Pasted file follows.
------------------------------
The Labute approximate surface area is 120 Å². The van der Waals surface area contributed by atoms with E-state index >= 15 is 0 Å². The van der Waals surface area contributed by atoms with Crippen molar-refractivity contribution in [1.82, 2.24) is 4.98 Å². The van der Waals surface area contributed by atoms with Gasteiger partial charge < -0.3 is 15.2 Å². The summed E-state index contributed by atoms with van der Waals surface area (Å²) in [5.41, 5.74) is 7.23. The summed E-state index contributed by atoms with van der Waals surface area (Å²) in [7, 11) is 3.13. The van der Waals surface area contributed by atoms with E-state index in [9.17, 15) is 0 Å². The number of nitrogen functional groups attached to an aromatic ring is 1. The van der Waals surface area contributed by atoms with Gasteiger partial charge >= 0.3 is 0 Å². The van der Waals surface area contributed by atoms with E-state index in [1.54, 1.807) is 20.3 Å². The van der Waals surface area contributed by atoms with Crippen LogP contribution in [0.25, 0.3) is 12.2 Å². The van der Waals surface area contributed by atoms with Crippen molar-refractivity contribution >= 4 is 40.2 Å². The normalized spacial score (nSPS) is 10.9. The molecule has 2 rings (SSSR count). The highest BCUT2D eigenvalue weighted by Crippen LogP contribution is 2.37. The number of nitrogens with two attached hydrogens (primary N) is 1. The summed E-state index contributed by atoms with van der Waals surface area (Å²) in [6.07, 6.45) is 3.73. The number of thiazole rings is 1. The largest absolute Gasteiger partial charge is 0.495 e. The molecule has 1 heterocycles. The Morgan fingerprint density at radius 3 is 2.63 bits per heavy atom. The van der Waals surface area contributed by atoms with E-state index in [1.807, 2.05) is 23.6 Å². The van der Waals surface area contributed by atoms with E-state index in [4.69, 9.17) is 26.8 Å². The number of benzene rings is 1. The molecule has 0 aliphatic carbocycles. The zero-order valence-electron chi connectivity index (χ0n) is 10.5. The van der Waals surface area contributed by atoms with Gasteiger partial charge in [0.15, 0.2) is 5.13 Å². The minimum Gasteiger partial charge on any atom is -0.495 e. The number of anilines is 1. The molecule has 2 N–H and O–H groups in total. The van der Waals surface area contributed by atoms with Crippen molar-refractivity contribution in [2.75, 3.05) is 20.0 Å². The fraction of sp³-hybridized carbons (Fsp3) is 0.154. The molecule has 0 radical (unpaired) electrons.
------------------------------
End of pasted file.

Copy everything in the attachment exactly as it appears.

The Labute approximate surface area is 120 Å². The van der Waals surface area contributed by atoms with E-state index >= 15 is 0 Å². The van der Waals surface area contributed by atoms with Crippen molar-refractivity contribution in [1.82, 2.24) is 4.98 Å². The van der Waals surface area contributed by atoms with Gasteiger partial charge < -0.3 is 15.2 Å². The summed E-state index contributed by atoms with van der Waals surface area (Å²) in [5.41, 5.74) is 7.23. The summed E-state index contributed by atoms with van der Waals surface area (Å²) in [7, 11) is 3.13. The van der Waals surface area contributed by atoms with E-state index in [9.17, 15) is 0 Å². The number of nitrogen functional groups attached to an aromatic ring is 1. The van der Waals surface area contributed by atoms with Gasteiger partial charge >= 0.3 is 0 Å². The van der Waals surface area contributed by atoms with E-state index in [1.54, 1.807) is 20.3 Å². The van der Waals surface area contributed by atoms with Crippen LogP contribution in [0.25, 0.3) is 12.2 Å². The van der Waals surface area contributed by atoms with Crippen molar-refractivity contribution >= 4 is 40.2 Å². The normalized spacial score (nSPS) is 10.9. The molecule has 2 rings (SSSR count). The highest BCUT2D eigenvalue weighted by Crippen LogP contribution is 2.37. The number of nitrogens with two attached hydrogens (primary N) is 1. The summed E-state index contributed by atoms with van der Waals surface area (Å²) in [6.07, 6.45) is 3.73. The number of thiazole rings is 1. The largest absolute Gasteiger partial charge is 0.495 e. The molecule has 1 heterocycles. The Morgan fingerprint density at radius 3 is 2.63 bits per heavy atom. The van der Waals surface area contributed by atoms with E-state index in [1.807, 2.05) is 23.6 Å². The van der Waals surface area contributed by atoms with E-state index in [4.69, 9.17) is 26.8 Å². The number of benzene rings is 1. The molecule has 0 aliphatic carbocycles. The zero-order valence-electron chi connectivity index (χ0n) is 10.5. The van der Waals surface area contributed by atoms with Gasteiger partial charge in [0.15, 0.2) is 5.13 Å². The minimum Gasteiger partial charge on any atom is -0.495 e. The number of anilines is 1. The molecule has 2 N–H and O–H groups in total. The van der Waals surface area contributed by atoms with Crippen molar-refractivity contribution in [2.75, 3.05) is 20.0 Å². The fraction of sp³-hybridized carbons (Fsp3) is 0.154. The molecule has 0 radical (unpaired) electrons.